Some non-native speakers of English might not really see the difference, and some English-speakers might never have thought about it, so let’s differentiate. A weak border or a disloyal employee could be security risks, and a wet floor or faulty brakes in a car compromise safety, but each term looks odd when placed in the other contexts. My computer’s dictionary defines ‘security’ as “the state of being free of danger or threat” and a few other examples that would all seem to apply - falsely - to the brakes and wet floor.* The definition of safety is not much better, saying basically the same thing but including the condition of being unlikely to cause harm or injury, which would also include a solid border. The real condition that separates the two seems to be that safety refers to a passive defence against risk, but there must be a contrived normative system in place to defend against risk in order for ‘security’ to come into question. So a disloyal employee who violates a company’s or government’s information policy is a security risk because there is a policy to prevent that risk, even though s/he doesn’t necessarily make anyone unsafe. Ditto permeable borders. An overweight sexagenarian is not capable of providing for very much security in the sense of actually enforcing policies, but being in the right place at the right time with a first aid kit can provide more safety.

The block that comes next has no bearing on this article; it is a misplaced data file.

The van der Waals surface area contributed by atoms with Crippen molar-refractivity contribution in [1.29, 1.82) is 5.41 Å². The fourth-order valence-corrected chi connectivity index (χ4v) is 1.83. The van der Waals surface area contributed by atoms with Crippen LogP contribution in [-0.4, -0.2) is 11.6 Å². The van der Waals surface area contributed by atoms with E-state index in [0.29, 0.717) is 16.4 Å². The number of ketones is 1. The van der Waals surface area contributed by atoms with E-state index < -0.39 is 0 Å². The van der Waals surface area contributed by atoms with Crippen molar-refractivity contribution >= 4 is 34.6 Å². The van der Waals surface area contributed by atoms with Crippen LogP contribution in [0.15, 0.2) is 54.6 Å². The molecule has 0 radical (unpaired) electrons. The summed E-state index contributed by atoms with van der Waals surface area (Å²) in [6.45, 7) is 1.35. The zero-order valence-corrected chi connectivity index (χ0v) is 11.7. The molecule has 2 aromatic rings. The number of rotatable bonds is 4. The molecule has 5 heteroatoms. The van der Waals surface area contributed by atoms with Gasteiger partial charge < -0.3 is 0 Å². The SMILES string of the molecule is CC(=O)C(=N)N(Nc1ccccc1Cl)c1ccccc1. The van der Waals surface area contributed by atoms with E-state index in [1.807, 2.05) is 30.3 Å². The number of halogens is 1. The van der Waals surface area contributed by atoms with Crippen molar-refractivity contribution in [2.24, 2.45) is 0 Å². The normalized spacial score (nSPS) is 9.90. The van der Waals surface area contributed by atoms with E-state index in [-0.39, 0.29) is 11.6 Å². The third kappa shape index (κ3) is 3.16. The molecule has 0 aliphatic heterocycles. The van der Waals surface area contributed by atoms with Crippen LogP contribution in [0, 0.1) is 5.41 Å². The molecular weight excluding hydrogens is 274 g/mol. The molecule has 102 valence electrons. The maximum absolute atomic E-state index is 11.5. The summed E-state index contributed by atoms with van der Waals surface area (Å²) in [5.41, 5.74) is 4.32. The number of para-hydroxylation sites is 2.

As someone who also spends a lot of time conversing in a foreign language (and for those who know what Schwäbisch is, conversing as a foreigner in a foreign language within a foreign language), I’m hypersensitive to the boundaries of communicability between discourses. You think you know what a word means, and you don’t realize that you don’t until somebody giggles unexpectedly or responds to your benign comment with a look of disgust. And this outsider status forces me to wonder: how do Germans understand ‘Sicherheit’? Is a Sicherheitskultur one that works to protect people from danger, or does it exist to prevent transgressions against a more or less explicit system of ‘protections’? Since the German language has only one word for both concepts, the outsider immediately suspects that this will affect how German speakers will understand ‘Sicherheit’ when they hear it. Whereas ‘security risk’ in English always implies some aspect of transgression, whether justified or not, an unsafe wet floor just sits there, being wet, not making any statement against anybody.
So how might this matter? Well, think back to the decade or so after WWII when the Ministry of War went extinct as a species, only to be replaced by the virtually identical Ministry of Defence. ‘Defence’ sounds so much less aggressive and so much more compliant with the UN charter than ‘war’.